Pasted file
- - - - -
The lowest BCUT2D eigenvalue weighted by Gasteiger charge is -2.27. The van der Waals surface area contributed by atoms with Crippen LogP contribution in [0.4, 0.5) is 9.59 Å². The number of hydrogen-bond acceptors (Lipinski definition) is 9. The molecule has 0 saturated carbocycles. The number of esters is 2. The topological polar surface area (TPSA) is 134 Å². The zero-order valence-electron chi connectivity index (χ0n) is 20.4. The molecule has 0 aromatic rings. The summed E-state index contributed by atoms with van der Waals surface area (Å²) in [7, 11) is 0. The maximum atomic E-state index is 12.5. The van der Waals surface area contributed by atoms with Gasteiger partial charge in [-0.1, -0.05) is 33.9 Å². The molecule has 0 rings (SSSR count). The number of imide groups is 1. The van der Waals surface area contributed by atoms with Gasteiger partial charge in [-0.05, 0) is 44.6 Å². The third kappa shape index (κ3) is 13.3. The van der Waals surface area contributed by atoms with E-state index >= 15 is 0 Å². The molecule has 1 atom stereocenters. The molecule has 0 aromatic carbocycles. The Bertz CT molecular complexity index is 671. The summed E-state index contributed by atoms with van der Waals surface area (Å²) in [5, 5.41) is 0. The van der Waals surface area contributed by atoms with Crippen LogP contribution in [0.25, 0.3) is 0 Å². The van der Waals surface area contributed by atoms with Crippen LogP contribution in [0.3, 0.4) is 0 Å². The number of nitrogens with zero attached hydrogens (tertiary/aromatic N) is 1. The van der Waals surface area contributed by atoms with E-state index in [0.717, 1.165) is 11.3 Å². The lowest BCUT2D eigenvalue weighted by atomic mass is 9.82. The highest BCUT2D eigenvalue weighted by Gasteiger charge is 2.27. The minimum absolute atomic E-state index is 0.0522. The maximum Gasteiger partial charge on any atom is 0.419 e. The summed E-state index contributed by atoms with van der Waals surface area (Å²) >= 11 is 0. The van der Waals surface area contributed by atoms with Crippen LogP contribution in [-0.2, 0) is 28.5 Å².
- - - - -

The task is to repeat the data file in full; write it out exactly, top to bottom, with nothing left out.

The lowest BCUT2D eigenvalue weighted by Gasteiger charge is -2.27. The van der Waals surface area contributed by atoms with Crippen LogP contribution in [0.4, 0.5) is 9.59 Å². The number of hydrogen-bond acceptors (Lipinski definition) is 9. The molecule has 0 saturated carbocycles. The number of esters is 2. The topological polar surface area (TPSA) is 134 Å². The zero-order valence-electron chi connectivity index (χ0n) is 20.4. The molecule has 0 aromatic rings. The summed E-state index contributed by atoms with van der Waals surface area (Å²) in [7, 11) is 0. The maximum atomic E-state index is 12.5. The van der Waals surface area contributed by atoms with Gasteiger partial charge in [-0.1, -0.05) is 33.9 Å². The molecule has 0 rings (SSSR count). The number of imide groups is 1. The van der Waals surface area contributed by atoms with Gasteiger partial charge in [-0.05, 0) is 44.6 Å². The third kappa shape index (κ3) is 13.3. The van der Waals surface area contributed by atoms with E-state index >= 15 is 0 Å². The molecule has 1 atom stereocenters. The molecule has 0 aromatic carbocycles. The Bertz CT molecular complexity index is 671. The summed E-state index contributed by atoms with van der Waals surface area (Å²) in [5, 5.41) is 0. The van der Waals surface area contributed by atoms with Crippen LogP contribution in [0.25, 0.3) is 0 Å². The van der Waals surface area contributed by atoms with Crippen LogP contribution in [0.3, 0.4) is 0 Å². The number of nitrogens with zero attached hydrogens (tertiary/aromatic N) is 1. The van der Waals surface area contributed by atoms with E-state index in [0.717, 1.165) is 11.3 Å². The lowest BCUT2D eigenvalue weighted by atomic mass is 9.82. The highest BCUT2D eigenvalue weighted by Gasteiger charge is 2.27. The minimum absolute atomic E-state index is 0.0522. The maximum Gasteiger partial charge on any atom is 0.419 e. The summed E-state index contributed by atoms with van der Waals surface area (Å²) >= 11 is 0. The van der Waals surface area contributed by atoms with Crippen LogP contribution in [-0.2, 0) is 28.5 Å².